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AV. Aviva Plc

2.30 (0.55%)
01 Dec 2023 - Closed
Delayed by 15 minutes
Share Name Share Symbol Market Type Share ISIN Share Description
Aviva Plc LSE:AV. London Ordinary Share GB00BPQY8M80 ORD 32 17/19P
  Price Change % Change Share Price Shares Traded Last Trade
  2.30 0.55% 419.80 4,098,192 16:35:17
Bid Price Offer Price High Price Low Price Open Price
419.60 419.80 420.30 413.30 413.30
Industry Sector Turnover Profit EPS - Basic PE Ratio Market Cap
Insurance Carriers, Nec -21.24B -1.16B -0.8260 -5.08 5.89B
Last Trade Time Trade Type Trade Size Trade Price Currency
17:58:10 O 571 418.10 GBX

Aviva (AV.) Latest News (3)

Aviva (AV.) Discussions and Chat

Aviva Forums and Chat

Date Time Title Posts
02/12/202309:30AVIVA PLC 18,080
05/4/202317:44Aviva SLa Lgen??2
29/9/202215:33Ideas Anyone?1
31/3/202210:21Aviva - Cheap on fundies4

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Aviva (AV.) Most Recent Trades

Trade Time Trade Price Trade Size Trade Value Trade Type
2023-12-01 17:26:50417.60416.70O
2023-12-01 17:22:00419.826,00025,189.38O
2023-12-01 17:15:25416.15200832.30O
2023-12-01 17:06:28419.8011,35247,655.70O
2023-12-01 17:05:03419.829,44839,664.69O

Aviva (AV.) Top Chat Posts

Top Posts
Posted at 02/12/2023 08:20 by Aviva Daily Update
Aviva Plc is listed in the Insurance Carriers, Nec sector of the London Stock Exchange with ticker AV.. The last closing price for Aviva was 417.50p.
Aviva currently has 1,404,306,982 shares in issue. The market capitalisation of Aviva is £5,892,472,096.
Aviva has a price to earnings ratio (PE ratio) of -5.08.
This morning AV. shares opened at 413.30p
Posted at 29/11/2023 11:04 by cyberian are right to correct poster muscietrade over Conduit sale. It is Aviva that sold down at a reasonable price I believe. Conduit share price has been rising recently and is a credible name in the re-insurance market, and I hold a few.
Posted at 29/11/2023 08:39 by 1robbob
So Deutsche Bank 'Teenage Scribblers' think a prospective 15%+ rise in the AV share price only deserves a reduced recommendation of Hold from Buy; following a huge 2% reduction in their share price forecast !!!
Posted at 16/11/2023 09:34 by yump
Surely buy backs are not that complicated.

If you already own shares and the buyback shares are cancelled, the dividend per share rises and the earnings per share rises. If the share price stays the same, then the rating has dropped and you just benefit from the extra dividend. If the rating stays the same, the share price will rise a bit and you get some capital gain. If the rating rises a bit you get extra dividend and 2 bits of capital gain.
Posted at 07/11/2023 17:20 by 1robbob
Good evening, Ladies and Gentlemen I return after a 2-months stress free ‘leave of absence’ from the BB – suitably refreshed, sun tanned and with a highly manicured garden. I see that very little has changed over the period; the share price has recovered 11.0% from a mindlessly bombed-out level ...and you have managed to generate 785 posts!!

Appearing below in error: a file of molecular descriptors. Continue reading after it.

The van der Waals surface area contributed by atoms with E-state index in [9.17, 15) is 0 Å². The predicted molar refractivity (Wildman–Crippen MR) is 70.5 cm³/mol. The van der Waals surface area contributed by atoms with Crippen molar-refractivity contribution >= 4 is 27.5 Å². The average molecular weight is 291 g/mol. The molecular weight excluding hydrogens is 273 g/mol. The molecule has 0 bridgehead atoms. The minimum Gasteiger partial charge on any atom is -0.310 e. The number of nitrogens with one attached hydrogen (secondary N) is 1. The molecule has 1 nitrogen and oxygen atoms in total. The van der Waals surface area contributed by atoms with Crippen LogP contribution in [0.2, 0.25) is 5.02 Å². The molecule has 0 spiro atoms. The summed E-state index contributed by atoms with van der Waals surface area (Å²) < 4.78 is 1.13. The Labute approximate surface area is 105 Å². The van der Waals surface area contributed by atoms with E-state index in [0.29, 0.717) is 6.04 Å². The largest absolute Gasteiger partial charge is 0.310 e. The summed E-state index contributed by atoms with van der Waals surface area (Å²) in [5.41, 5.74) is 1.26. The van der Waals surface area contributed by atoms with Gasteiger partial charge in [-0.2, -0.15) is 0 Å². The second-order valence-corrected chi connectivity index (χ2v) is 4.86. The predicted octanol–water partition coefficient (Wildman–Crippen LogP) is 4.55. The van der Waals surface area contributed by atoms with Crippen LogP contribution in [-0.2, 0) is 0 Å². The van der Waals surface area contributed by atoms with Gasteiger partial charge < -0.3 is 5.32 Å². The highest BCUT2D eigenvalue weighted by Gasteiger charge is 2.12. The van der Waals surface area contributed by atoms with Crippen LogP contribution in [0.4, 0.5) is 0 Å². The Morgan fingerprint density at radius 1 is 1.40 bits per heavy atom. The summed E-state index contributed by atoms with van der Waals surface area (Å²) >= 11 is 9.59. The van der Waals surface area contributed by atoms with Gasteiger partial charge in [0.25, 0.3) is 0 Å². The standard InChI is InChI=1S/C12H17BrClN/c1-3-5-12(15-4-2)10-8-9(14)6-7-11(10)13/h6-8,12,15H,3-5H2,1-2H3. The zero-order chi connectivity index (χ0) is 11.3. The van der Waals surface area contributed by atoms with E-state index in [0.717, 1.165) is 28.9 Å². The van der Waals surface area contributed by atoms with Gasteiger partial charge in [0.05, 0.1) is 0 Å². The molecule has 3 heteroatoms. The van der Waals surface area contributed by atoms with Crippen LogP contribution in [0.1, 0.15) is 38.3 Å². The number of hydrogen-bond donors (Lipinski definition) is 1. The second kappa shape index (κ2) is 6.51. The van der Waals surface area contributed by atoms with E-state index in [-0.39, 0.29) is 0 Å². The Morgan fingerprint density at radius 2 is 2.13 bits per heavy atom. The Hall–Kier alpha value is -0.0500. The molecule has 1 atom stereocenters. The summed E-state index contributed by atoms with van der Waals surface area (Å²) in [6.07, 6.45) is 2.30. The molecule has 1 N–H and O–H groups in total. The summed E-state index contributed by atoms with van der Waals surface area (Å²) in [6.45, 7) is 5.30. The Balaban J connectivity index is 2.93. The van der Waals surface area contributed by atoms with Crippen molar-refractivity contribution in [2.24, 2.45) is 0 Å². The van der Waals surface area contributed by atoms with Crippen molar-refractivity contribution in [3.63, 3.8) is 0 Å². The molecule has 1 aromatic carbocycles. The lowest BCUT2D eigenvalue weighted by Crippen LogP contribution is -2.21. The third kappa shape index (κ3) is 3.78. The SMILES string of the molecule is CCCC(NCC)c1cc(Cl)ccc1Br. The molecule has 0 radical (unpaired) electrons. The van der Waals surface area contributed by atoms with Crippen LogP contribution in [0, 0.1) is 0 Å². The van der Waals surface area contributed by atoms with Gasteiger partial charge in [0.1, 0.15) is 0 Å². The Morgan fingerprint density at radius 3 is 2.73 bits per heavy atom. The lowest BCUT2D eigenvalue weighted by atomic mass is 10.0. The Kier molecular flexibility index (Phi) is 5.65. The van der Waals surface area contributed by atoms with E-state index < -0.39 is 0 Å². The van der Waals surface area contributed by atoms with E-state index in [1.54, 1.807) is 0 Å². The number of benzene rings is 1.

Aviva remains a solid, perhaps boring to some, investment.
On a prospective dividend yield of 8.23 (2023), growing at 7% pa covered 2x by cash generation; it remains without doubt stonkingly cheap. This is underlined by further Senior Executive purchases of significant £ size
However, regardless of the cheapness of any share or Index until such a time that interest rates are falling, no sustainable progress will be made in a northerly direction. Until that time AV shareholders will be able to enjoy their huge dividends whereas those holding 'growth'(!!) shares paying little or no dividends have no such sustenance.

At least the undervaluation of AV, should it persist, mitigates IHT !!!

A further sale from the rump of the old international business is welcome, with part of the proceeds re-invested in a significant bolt-on acquisition. Leaving a balance sufficient to finance a further 3% Share Buyback in 2024

I see that you had fun and games with a, thus far, spurious takeover rumour. I suspect that there is no smoke without fire; however I couldn’t care a toss. Any takeover of AV would have huge political and regulatory implications. I bought AV shares to achieve a high and growing income with maintenance of capital value. Unless a bid is over 650p it is of little added value to me, as I would have to find other income sources from undoubtedly lower quality Companies

An interesting article in the Investors Chronicle recently; suggested that as a result of the reduction in life expectancy the quoted life companies will enjoy a release of, no longer needed, reserves amounting to circa 15% of their stock market capitalisation. This underlines the possibility of AV operating Share Buybacks every year into the foreseeable future of circa £300m pa; this will enable annual dividend increases in aggregate of 7% pa

There have been a number of very interesting posts on the merits of yield on both cost and market price. Most of these posts seem to have ignored dividend per share growth. Since I purchased my AV holdings in 2020 the annual DPS has been 28.46p (adjusted for cap reduction), 31.00p and 33.40p (prospective). So although I purchased at a yield on cost of 8.1% my prospective yield on cost for 2023 is 9.5% and on my guestimate, 10.2% for 2024.There is always a risk of a reduction in dividend, but I am well pleased thus far. Very high Income and preservation of Capital

Q3 Statements rarely say much of any significance. I suspect that AVs Trading Update on 16th November will contain no surprises, with a ’steady as we go’ sentiment. I expect at some point, perhaps with the Finals, AV will indicate the total dividend cost for 2024 to be circa £950m (£915m) and confirming that this will be covered 2x by cash generation. Assuming a 3% Share Buyback this would represent a 35.7p DPS for 2024 = a 7% increase on 2023 and a 8.8% prospective dividend yield

The risks remain:
1) Government intervention.
2) Departure of AB
3) Reduction in Risk Management diligence
4) New entrants into any business area putting pressure on premium rates
5) A shift in focus in any business area towards increasing market share at the expense of profit margin
6) A share based international ‘Merger’
Posted at 28/10/2023 22:09 by gco1133a
Klotzak this is just wrong and muddled thinking. Pete160 explained it pretty well but I will have another go.